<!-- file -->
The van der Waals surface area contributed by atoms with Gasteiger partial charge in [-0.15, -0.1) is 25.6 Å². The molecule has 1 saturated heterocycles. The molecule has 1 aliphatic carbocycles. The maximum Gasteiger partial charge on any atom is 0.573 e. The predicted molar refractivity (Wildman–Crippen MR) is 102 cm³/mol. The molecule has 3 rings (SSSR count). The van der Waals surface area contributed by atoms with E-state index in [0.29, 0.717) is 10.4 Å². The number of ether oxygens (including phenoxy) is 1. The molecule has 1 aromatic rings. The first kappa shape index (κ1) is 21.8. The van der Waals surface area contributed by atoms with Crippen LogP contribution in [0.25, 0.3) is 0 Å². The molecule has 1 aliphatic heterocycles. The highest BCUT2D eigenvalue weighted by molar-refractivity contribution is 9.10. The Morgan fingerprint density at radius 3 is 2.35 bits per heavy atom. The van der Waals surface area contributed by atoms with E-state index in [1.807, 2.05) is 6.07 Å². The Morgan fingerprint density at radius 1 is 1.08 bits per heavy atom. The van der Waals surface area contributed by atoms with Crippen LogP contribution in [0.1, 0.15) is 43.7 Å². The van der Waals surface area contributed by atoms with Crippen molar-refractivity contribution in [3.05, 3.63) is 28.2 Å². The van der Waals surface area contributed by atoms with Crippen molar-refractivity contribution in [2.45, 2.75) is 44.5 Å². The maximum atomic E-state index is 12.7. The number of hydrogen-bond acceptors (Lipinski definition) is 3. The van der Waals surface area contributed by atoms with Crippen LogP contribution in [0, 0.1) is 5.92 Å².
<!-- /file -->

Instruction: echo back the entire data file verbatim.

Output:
The van der Waals surface area contributed by atoms with Gasteiger partial charge in [-0.15, -0.1) is 25.6 Å². The molecule has 1 saturated heterocycles. The molecule has 1 aliphatic carbocycles. The maximum Gasteiger partial charge on any atom is 0.573 e. The predicted molar refractivity (Wildman–Crippen MR) is 102 cm³/mol. The molecule has 3 rings (SSSR count). The van der Waals surface area contributed by atoms with E-state index in [0.29, 0.717) is 10.4 Å². The number of ether oxygens (including phenoxy) is 1. The molecule has 1 aromatic rings. The first kappa shape index (κ1) is 21.8. The van der Waals surface area contributed by atoms with Crippen LogP contribution in [0.25, 0.3) is 0 Å². The molecule has 1 aliphatic heterocycles. The highest BCUT2D eigenvalue weighted by molar-refractivity contribution is 9.10. The Morgan fingerprint density at radius 3 is 2.35 bits per heavy atom. The van der Waals surface area contributed by atoms with E-state index in [1.807, 2.05) is 6.07 Å². The Morgan fingerprint density at radius 1 is 1.08 bits per heavy atom. The van der Waals surface area contributed by atoms with Crippen LogP contribution in [0.1, 0.15) is 43.7 Å². The van der Waals surface area contributed by atoms with Crippen molar-refractivity contribution in [3.05, 3.63) is 28.2 Å². The van der Waals surface area contributed by atoms with Crippen molar-refractivity contribution in [2.45, 2.75) is 44.5 Å². The maximum atomic E-state index is 12.7. The number of hydrogen-bond acceptors (Lipinski definition) is 3. The van der Waals surface area contributed by atoms with Crippen LogP contribution in [0, 0.1) is 5.92 Å².